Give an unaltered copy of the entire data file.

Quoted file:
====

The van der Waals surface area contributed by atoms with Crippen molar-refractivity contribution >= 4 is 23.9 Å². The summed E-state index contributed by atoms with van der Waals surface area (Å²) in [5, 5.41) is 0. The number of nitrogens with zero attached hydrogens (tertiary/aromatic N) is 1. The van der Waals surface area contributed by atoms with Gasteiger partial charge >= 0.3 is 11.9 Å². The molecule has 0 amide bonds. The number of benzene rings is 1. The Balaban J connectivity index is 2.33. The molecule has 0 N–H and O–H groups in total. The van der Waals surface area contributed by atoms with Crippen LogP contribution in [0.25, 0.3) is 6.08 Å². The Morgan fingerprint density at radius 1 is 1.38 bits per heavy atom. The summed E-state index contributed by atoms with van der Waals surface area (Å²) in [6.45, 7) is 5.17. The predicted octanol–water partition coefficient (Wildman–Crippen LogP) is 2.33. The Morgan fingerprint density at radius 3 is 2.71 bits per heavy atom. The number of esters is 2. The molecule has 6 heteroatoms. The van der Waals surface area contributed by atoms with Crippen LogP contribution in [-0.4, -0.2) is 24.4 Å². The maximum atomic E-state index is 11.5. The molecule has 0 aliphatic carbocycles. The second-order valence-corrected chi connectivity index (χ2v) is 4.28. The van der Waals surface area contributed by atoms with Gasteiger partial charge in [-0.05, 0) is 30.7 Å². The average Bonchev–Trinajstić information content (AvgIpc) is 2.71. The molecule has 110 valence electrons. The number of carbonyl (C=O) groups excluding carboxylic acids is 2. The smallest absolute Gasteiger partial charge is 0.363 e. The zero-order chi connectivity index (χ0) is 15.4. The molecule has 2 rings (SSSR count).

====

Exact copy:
The van der Waals surface area contributed by atoms with Crippen molar-refractivity contribution >= 4 is 23.9 Å². The summed E-state index contributed by atoms with van der Waals surface area (Å²) in [5, 5.41) is 0. The number of nitrogens with zero attached hydrogens (tertiary/aromatic N) is 1. The van der Waals surface area contributed by atoms with Gasteiger partial charge >= 0.3 is 11.9 Å². The molecule has 0 amide bonds. The number of benzene rings is 1. The Balaban J connectivity index is 2.33. The molecule has 0 N–H and O–H groups in total. The van der Waals surface area contributed by atoms with Crippen LogP contribution in [0.25, 0.3) is 6.08 Å². The Morgan fingerprint density at radius 1 is 1.38 bits per heavy atom. The summed E-state index contributed by atoms with van der Waals surface area (Å²) in [6.45, 7) is 5.17. The predicted octanol–water partition coefficient (Wildman–Crippen LogP) is 2.33. The Morgan fingerprint density at radius 3 is 2.71 bits per heavy atom. The number of esters is 2. The molecule has 6 heteroatoms. The van der Waals surface area contributed by atoms with Crippen LogP contribution in [-0.4, -0.2) is 24.4 Å². The maximum atomic E-state index is 11.5. The molecule has 0 aliphatic carbocycles. The second-order valence-corrected chi connectivity index (χ2v) is 4.28. The van der Waals surface area contributed by atoms with Gasteiger partial charge in [-0.05, 0) is 30.7 Å². The average Bonchev–Trinajstić information content (AvgIpc) is 2.71. The molecule has 110 valence electrons. The number of carbonyl (C=O) groups excluding carboxylic acids is 2. The smallest absolute Gasteiger partial charge is 0.363 e. The zero-order chi connectivity index (χ0) is 15.4. The molecule has 2 rings (SSSR count).